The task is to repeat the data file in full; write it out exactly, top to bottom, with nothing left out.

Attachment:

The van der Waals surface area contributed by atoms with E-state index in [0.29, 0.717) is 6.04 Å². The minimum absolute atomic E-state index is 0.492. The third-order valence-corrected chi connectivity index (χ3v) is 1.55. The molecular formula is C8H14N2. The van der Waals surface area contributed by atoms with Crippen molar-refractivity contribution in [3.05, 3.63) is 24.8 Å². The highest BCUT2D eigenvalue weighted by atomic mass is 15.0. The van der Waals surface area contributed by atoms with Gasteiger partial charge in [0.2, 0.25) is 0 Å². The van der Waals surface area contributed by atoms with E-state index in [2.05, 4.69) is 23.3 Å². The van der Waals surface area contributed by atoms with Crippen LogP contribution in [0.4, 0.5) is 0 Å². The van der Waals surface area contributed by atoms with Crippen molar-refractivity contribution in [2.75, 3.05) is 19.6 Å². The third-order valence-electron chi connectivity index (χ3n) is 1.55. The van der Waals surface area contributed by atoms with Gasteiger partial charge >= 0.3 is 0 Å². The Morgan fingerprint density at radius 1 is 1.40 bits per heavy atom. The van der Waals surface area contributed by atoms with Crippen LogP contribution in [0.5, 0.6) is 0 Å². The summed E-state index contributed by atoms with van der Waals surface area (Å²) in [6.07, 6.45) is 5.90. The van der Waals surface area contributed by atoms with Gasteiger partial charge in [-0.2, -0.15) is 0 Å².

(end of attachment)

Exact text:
The van der Waals surface area contributed by atoms with E-state index in [0.29, 0.717) is 6.04 Å². The minimum absolute atomic E-state index is 0.492. The third-order valence-corrected chi connectivity index (χ3v) is 1.55. The molecular formula is C8H14N2. The van der Waals surface area contributed by atoms with Crippen molar-refractivity contribution in [3.05, 3.63) is 24.8 Å². The highest BCUT2D eigenvalue weighted by atomic mass is 15.0. The van der Waals surface area contributed by atoms with Gasteiger partial charge in [0.2, 0.25) is 0 Å². The van der Waals surface area contributed by atoms with E-state index in [2.05, 4.69) is 23.3 Å². The van der Waals surface area contributed by atoms with Crippen LogP contribution in [0.4, 0.5) is 0 Å². The van der Waals surface area contributed by atoms with Crippen molar-refractivity contribution in [2.75, 3.05) is 19.6 Å². The third-order valence-electron chi connectivity index (χ3n) is 1.55. The van der Waals surface area contributed by atoms with Gasteiger partial charge >= 0.3 is 0 Å². The Morgan fingerprint density at radius 1 is 1.40 bits per heavy atom. The van der Waals surface area contributed by atoms with Crippen LogP contribution in [0.5, 0.6) is 0 Å². The summed E-state index contributed by atoms with van der Waals surface area (Å²) in [6.07, 6.45) is 5.90. The van der Waals surface area contributed by atoms with Gasteiger partial charge in [-0.2, -0.15) is 0 Å².